He is squirmy and has developed a trick of doing… something… that sort of tickles my insides. Maybe he’s wiggling his toes and fingers? Feels weird, whatever it is. He’s very active late in the evening, but these past couple of days he’s also wiggled around some in the morning when I get up. And I feel him off and on throughout the day as well.

I’m not going to try to report on how I feel because everything this week has been obscured by the cold and besides, guys, totally high right now.


I have some notion that these Alice in Wonderland guys are supposed to be, like, trippy or something. That, and I’ve always liked the Cheshire Cat, so, uhm, yeah, here he is.


Mommy Wars Boot Camp

supermomI reckon I always knew that moms were opinionated about How Things Should Be Done in regards to child-rearing. And I’m from the Internet; I know perfectly well that there is nothing more opinionated than someone standing on a digital soapbox, hidden behind a veil of pseudonymic anonymity. Even still, I guess I was unprepared on some level for what the Mommy Wars were really like — and I daresay, I’m still enough of a greenhorn that I am really only aware of the tip of the iceberg.

Everyone has an opinion. Everyone is doing it the right way. And everyone assumes that you are ready and eager to be proselytized. Women who would froth at the mouth in irritation if a Mormon or Jehovah’s Witness knocked at the door salivate at the opportunity to push their own Doctrine of Appropriate Parenting on their friends, relatives, and people they once went to high school with but now only know through a dormant Facebook connection.

No sooner did I go public with news of our pregnancy than it began. Now, my friends generally know that I’m the sort of person who informs myself about the issues and who doesn’t need to be told what to think, so I didn’t get a ton of unsolicited advice from people I personally knew. The thing is, if you read anything about pregnancy and parenting (especially online) you’ll quickly discover that nothing is neutral. Even the most benign-looking mommyblogs are really written in such a way that you walk away feeling chastised (or affirmed!) after reading.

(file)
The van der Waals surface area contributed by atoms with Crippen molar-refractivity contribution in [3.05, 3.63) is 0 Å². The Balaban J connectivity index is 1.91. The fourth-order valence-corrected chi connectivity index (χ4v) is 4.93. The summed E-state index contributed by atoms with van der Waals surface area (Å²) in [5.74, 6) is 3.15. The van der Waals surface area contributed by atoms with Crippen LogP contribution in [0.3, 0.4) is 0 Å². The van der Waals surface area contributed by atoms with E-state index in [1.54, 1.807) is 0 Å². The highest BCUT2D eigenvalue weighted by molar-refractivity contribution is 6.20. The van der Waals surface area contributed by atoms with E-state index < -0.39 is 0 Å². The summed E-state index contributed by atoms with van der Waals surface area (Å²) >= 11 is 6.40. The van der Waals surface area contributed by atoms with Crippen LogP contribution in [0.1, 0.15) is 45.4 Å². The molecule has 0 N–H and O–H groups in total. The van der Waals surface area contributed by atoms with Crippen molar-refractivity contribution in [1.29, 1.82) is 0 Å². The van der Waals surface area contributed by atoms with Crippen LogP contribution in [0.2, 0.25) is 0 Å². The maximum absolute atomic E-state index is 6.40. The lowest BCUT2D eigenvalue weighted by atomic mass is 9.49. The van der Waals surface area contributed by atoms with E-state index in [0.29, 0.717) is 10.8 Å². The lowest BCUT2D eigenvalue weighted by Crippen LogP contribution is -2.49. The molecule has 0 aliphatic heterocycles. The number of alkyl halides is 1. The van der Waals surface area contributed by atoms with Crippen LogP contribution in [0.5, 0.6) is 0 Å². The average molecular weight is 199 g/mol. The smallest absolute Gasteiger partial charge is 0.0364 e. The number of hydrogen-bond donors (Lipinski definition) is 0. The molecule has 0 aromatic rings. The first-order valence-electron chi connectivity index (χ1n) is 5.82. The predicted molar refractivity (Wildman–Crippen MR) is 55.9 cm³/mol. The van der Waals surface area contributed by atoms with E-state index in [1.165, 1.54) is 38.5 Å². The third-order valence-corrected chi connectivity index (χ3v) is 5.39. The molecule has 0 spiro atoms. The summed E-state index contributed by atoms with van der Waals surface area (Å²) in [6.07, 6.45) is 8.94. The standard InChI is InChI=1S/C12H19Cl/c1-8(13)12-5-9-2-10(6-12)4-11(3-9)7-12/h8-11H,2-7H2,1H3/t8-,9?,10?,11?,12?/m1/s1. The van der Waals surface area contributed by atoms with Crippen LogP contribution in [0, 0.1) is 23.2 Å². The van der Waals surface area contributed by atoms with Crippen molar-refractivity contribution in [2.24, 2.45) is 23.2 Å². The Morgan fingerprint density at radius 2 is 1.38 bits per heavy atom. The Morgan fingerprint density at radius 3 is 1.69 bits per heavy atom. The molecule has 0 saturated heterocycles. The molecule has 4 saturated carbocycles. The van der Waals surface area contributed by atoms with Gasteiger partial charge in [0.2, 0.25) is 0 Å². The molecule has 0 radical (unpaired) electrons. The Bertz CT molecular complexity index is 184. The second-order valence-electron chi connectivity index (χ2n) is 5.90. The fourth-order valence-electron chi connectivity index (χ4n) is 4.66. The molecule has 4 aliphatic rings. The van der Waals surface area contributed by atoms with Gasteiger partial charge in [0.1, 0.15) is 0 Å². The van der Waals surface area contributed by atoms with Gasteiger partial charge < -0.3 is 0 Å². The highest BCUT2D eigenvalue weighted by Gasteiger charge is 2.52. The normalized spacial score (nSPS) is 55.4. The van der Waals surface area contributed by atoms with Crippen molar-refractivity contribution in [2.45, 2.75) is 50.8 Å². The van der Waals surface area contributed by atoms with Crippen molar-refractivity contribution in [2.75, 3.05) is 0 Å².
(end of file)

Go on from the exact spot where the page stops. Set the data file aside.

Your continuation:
And really — who would have thought that people would care so much about the sort of diaper you strap to your kid’s bum? Who would believe that store-bought baby food would inspire such heated emotions, or that one’s chosen location for labor and delivery could call down condemnation? Vaccinations! Sleeping arrangements! Nursery decorations!

Circumcision, of course, is a big one. The minute it became known that my baby had a penis, I began getting unwanted advice and pressure about what I should do about it. (In this category I will forgive my student, C, who was so amusingly disappointed that it wasn’t a girl that he told me, “Maybe it will fall off! I know it’s a girl!”)

And don’t even get me started on breastfeeding. HOLY MAMMARIES is that a hot topic! Some of the remarks I’ve read on this subject have literally taken my breath away; it seems that nothing pushes more mommy buttons than the source of a baby’s nourishment. I’ve sensed disdain on the other subjects, but when you read about womens’ opinions on breastfeeding, there is — shockingly frequently — hate clearly written on the page. Astonishing. (I think my favorite diatribe so far attacked people who claimed to have satisfactorily survived being fed formula and said that any text that even acknowledged the existence of formula and bottles was engaging in a subliminal campaign to subvert the breastfeeding culture. Did someone page Mel Gibson?)